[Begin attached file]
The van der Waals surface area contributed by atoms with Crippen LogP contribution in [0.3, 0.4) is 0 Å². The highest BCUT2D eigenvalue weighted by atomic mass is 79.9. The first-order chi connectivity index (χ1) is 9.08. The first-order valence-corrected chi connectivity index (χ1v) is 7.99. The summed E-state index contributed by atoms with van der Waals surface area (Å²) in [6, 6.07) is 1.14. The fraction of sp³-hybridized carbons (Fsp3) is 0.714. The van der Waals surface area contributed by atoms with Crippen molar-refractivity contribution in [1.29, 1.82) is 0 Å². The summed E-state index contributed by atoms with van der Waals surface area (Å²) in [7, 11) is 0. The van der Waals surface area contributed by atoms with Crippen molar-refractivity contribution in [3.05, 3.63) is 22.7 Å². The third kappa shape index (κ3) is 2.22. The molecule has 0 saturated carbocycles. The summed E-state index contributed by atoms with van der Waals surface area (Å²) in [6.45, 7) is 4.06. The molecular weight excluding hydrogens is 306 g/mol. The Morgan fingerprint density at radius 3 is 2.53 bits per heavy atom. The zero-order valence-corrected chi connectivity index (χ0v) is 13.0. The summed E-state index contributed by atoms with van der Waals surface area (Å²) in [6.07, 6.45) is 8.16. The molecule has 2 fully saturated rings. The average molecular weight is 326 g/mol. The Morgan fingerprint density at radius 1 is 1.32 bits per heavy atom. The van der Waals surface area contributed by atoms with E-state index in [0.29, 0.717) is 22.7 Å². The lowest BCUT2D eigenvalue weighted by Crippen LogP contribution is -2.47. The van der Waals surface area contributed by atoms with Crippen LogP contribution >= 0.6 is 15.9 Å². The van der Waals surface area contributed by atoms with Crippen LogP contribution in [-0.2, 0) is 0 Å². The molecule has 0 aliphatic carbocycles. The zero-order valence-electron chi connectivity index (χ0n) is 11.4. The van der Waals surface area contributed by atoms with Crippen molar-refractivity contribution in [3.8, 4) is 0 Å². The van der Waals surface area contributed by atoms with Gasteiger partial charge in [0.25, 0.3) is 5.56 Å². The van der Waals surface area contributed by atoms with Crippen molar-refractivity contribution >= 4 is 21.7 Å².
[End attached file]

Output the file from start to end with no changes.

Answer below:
The van der Waals surface area contributed by atoms with Crippen LogP contribution in [0.3, 0.4) is 0 Å². The highest BCUT2D eigenvalue weighted by atomic mass is 79.9. The first-order chi connectivity index (χ1) is 9.08. The first-order valence-corrected chi connectivity index (χ1v) is 7.99. The summed E-state index contributed by atoms with van der Waals surface area (Å²) in [6, 6.07) is 1.14. The fraction of sp³-hybridized carbons (Fsp3) is 0.714. The van der Waals surface area contributed by atoms with Crippen molar-refractivity contribution in [1.29, 1.82) is 0 Å². The summed E-state index contributed by atoms with van der Waals surface area (Å²) in [7, 11) is 0. The van der Waals surface area contributed by atoms with Crippen molar-refractivity contribution in [3.05, 3.63) is 22.7 Å². The third kappa shape index (κ3) is 2.22. The molecule has 0 saturated carbocycles. The summed E-state index contributed by atoms with van der Waals surface area (Å²) in [6.45, 7) is 4.06. The molecular weight excluding hydrogens is 306 g/mol. The Morgan fingerprint density at radius 3 is 2.53 bits per heavy atom. The zero-order valence-corrected chi connectivity index (χ0v) is 13.0. The summed E-state index contributed by atoms with van der Waals surface area (Å²) in [6.07, 6.45) is 8.16. The molecule has 2 fully saturated rings. The average molecular weight is 326 g/mol. The Morgan fingerprint density at radius 1 is 1.32 bits per heavy atom. The van der Waals surface area contributed by atoms with E-state index in [0.29, 0.717) is 22.7 Å². The lowest BCUT2D eigenvalue weighted by Crippen LogP contribution is -2.47. The van der Waals surface area contributed by atoms with Crippen LogP contribution >= 0.6 is 15.9 Å². The van der Waals surface area contributed by atoms with Crippen LogP contribution in [-0.2, 0) is 0 Å². The molecule has 0 aliphatic carbocycles. The zero-order valence-electron chi connectivity index (χ0n) is 11.4. The van der Waals surface area contributed by atoms with Crippen molar-refractivity contribution in [3.8, 4) is 0 Å². The van der Waals surface area contributed by atoms with Gasteiger partial charge in [0.25, 0.3) is 5.56 Å². The van der Waals surface area contributed by atoms with Crippen molar-refractivity contribution >= 4 is 21.7 Å².